Fighting Insider Fraud

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In late July, the Scottish Daily Record reported that bank teller Janie Cameron stole £150,000 from the Royal Bank of Scotland over a two-year period, concealing the theft by generating fake transactions. With insider fraud like this on the rise, a growing number of solutions are now available from providers such as Actimize, Memento and Norkom Technologies to identify and prevent activity like Cameron’s.

The newest entrant in the market is Attachmate Luminet, an enterprise fraud management solution designed specifically to target insider fraud. “The insider fraud market opportunity is fairly new,” says Michael Miller, Attachmate’s director of business development and strategy. “There’s a large number of customers that haven’t yet gotten their hands around that challenge and are still struggling with it.”

And insider fraud, Miller says, is uniquely difficult to detect. “It’s mostly perpetrated by people who have legitimate access to the systems,” he says. “So unlike an outsider who’s trying to hack in, we’ve seen cases of trusted employees using their own credentials and their own access to business systems… for fraudulent purposes – and it’s really tricky to distinguish between the legitimate work and the illegitimate work.”

What’s more, Miller says, cases like Cameron’s are far from rare. “One example that we use quite often is a bank manager several years ago at Chase Bank who… slowly transferred small balances from hundreds of dormant accounts to a large number of accounts that he’d created – he was able to do this with his own access to the system: he didn’t have to hack in, he didn’t have to steal anybody else’s login – and systematically, over a year or two, he was able to siphon off a million dollars before it was detected.”

Miller says there’s a strong demand for solutions to the problem. “There seem to be pretty clear indicators globally that insider fraud is increasing, and it’s starting to cost firms more money,” he says. “So the pain is going up, and firms under [tough] economic conditions over the last couple of years are more and more sensitive to financial loss, loss of credibility in the market – any kind of negative business impact.”

What makes Luminet unique, Miller says, is that rather than analyzing log files after the fact, it records all user activity in real-time directly from the network. “We can apply real-time rules and analysis to that data, looking for patterns, looking for keywords, and we can fire off alerts immediately if we see things to flag,” he says.

And those alerts can be tied to comparatively complex, multi-factor rules. “You can say, ‘Give me an alert any time one of my call center employees is accessing dormant accounts after hours and twice as often as the average for everybody on that team,’” Miller says. “Something like that really narrows it down to where the alerts you’re getting really are anomalies – they’re not just standard behavior.”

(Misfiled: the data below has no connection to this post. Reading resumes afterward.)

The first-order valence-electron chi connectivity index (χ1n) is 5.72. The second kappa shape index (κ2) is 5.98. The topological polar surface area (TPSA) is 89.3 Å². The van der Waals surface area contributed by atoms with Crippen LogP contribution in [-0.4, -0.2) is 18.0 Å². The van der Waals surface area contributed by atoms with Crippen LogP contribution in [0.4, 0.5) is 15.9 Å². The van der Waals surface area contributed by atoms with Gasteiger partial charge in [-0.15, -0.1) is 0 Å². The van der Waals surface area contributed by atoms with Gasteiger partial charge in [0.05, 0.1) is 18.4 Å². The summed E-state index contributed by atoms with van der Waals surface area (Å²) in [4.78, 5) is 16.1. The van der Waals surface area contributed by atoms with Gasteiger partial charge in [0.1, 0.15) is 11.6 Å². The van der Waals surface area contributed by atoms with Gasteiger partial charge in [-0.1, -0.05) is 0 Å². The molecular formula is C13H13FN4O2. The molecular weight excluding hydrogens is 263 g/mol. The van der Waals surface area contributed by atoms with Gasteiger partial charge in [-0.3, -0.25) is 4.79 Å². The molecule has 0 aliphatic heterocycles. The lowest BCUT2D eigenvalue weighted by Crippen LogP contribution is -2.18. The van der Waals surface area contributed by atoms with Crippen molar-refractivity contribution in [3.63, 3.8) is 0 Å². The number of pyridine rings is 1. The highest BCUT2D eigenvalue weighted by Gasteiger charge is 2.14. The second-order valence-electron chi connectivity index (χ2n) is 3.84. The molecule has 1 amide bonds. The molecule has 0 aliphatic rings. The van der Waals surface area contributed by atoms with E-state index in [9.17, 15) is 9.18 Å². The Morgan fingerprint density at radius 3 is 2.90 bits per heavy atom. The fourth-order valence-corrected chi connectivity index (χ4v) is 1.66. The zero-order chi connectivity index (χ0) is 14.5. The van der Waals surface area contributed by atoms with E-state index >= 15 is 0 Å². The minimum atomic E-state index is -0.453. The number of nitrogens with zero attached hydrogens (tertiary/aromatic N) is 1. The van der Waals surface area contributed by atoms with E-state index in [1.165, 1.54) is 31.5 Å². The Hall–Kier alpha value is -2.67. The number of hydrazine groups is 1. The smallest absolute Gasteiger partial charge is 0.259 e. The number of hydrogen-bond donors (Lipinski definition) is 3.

Gartner Research distinguished analyst Avivah Litan says Luminet’s ability to monitor at the application level is a key strength. “Through a product called Intellinx that they’re OEMing, they can monitor native IBM traffic without having to have a log file send the traffic to the monitoring system… They can read and interpret IBM protocols, mainframe protocols, which none of the other vendors can do,” she says.

The next step for fraud management solutions like these, Litan says, will be to move beyond rule-based systems. “No one has built predictive models for employee fraud,” she says. “You can only catch what you know to look for – that’s the state of the art today – so no one’s going to be able to find the next SocGen trading scam if they haven’t thought of it yet… Hindsight is easy – it’s foresight that’s hard.”

And the range of threats will only increase over time. “As more information becomes electronic, more damage can be done electronically,” Litan says. “And the systems are getting much more complicated – there’s more information, more complexity, and it’s impossible for human beings to sort through all of that activity. You’ve really got to have the right radar systems knowing where to look and what to look for.”

Still, Litan says the simple act of deploying a fraud management solution can itself help to deter fraud. “As soon as the first guy is caught, somehow the word gets around the organization really quickly,” she says. “What I’ve heard from my clients is that as soon as the employees find out there are surveillance systems, it acts as a very big deterrent.”

Ultimately, Litan says, it’s surprisingly easy for most companies to justify the expense of deploying solutions like these. “Companies that put them in are shocked at what they find… Usually, they find enough fraud to pay for the whole system in six months,” she says.

Jeff Goldman is a frequent contributor to eSecurityPlanet. He lives and works in Southern California.
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